Greece and its private creditors said on Saturday they were piecing together the final elements of a debt swap and expected to have a deal ready next week, which would be essential for sealing a new bailout and avoiding an uncontrolled default.
After muddling through round after round of inconclusive talks, the negotiations are in their final phase -- though it appeared unlikely that a preliminary deal would be secured in time for a European Union summit on Monday.
Greek bondholders said the two sides were finalizing a deal along the lines of a proposal made by Jean-Claude Juncker, the chairman of euro zone finance ministers.
The bondholders' comments suggested creditors had accepted Juncker's demand for a coupon, or interest rate, of below 4 percent on new, longer-dated bonds that Athens will swap for existing debt.
The coupon had been the main stumbling block in the talks, with euro zone ministers rejecting private creditors' demands for a coupon of at least 4 percent -- above the 3.5 percent level Greece and its European partners had been holding out for.
Next week we will be in a position to complete the debt swap, Finance Minister Evangelos Venizelos said, citing significant progress at Saturday's talks. We are really one step away from the final deal.
He confirmed that the two sides were working along the exact framework provided by euro zone finance ministers.
Charles Dallara, chief of the Institute of International Finance that negotiates on behalf of banks and insurers, is due to leave Athens on Sunday but will remain in contact with Greek authorities, the IIF said.
Still, for Athens, progress on the debt swap is at risk of being overshadowed by increasingly problematic talks with its foreign lenders, whose inspectors are in town demanding unpopular reforms that no politician wants to be linked to.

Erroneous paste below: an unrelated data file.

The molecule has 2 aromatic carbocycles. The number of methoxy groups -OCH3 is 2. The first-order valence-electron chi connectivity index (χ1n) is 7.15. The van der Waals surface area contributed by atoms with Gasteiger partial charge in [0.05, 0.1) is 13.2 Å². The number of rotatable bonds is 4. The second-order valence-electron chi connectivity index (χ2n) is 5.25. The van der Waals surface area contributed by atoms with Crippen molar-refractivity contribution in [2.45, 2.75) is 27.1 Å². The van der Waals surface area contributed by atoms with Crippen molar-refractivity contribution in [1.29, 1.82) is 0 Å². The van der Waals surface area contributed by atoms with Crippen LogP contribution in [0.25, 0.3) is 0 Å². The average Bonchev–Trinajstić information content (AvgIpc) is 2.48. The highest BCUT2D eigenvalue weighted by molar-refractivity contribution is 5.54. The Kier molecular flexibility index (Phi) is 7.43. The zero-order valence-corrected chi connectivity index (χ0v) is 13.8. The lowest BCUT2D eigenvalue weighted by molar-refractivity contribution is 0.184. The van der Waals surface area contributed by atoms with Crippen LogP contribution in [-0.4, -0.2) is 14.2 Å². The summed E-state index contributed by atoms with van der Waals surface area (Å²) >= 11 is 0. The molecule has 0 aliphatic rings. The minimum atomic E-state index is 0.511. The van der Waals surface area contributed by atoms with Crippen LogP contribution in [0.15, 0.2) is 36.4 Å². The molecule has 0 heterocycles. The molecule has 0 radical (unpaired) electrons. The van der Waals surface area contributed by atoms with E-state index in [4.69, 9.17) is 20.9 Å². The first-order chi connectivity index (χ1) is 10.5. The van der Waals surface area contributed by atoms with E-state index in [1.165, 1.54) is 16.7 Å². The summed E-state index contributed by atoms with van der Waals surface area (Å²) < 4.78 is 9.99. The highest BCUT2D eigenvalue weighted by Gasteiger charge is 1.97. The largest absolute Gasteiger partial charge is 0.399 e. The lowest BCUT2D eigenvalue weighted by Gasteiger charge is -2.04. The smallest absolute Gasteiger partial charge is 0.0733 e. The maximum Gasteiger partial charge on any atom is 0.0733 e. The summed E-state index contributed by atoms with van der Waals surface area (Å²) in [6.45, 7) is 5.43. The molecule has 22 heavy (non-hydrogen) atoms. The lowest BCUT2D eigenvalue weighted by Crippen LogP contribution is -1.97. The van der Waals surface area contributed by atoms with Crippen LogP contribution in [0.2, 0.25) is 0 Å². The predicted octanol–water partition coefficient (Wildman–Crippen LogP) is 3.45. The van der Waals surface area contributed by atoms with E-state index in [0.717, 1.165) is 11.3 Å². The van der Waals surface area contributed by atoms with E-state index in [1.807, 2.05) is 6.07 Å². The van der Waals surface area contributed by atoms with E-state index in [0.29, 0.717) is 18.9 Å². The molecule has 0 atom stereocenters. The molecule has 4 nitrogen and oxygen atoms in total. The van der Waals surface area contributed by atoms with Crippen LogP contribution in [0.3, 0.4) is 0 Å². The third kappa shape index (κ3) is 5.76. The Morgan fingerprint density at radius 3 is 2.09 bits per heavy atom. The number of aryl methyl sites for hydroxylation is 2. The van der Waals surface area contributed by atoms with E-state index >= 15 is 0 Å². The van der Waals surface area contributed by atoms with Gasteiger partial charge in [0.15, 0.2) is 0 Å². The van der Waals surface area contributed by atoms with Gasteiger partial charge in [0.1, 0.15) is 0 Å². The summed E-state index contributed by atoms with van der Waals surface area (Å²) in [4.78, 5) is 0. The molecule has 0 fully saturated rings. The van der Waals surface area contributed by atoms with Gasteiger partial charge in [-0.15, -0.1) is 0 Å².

DENSE, DIFFICULT AND CRUCIAL
Crushed by 350 billion euros of debt and running out of cash quickly, Greece is scrambling to appease the troika of its official lenders -- the European Commission, European Central Bank and International Monetary Fund -- and stitch up a deal with private creditors simultaneously.
Unimpressed with Athens dragging its feet on reforms, the troika has said they could hold up aid if more is not done to make the Greek economy more efficient.
It's all very dense, difficult and crucial, a Greek finance ministry official said.
European paymaster Germany is pushing for Athens to relinquish control over its budget policy to European institutions as part of discussions over a second rescue package, a European source told Reuters.
With many Greeks blaming Germans for the austerity medicine their country has been forced to swallow, officials in Athens dismissed the idea as out of the question. The government stresses that this responsibility belongs exclusively to the Greek government, said government spokesman Pantelis Kapsis.
The government has made a series of steps to improve the effectiveness of the public administration and a closer monitoring of the efforts to achieve fiscal targets.
The European Commission, the executive arm of the 27-country bloc, said it wanted the Greek government to maintain autonomy.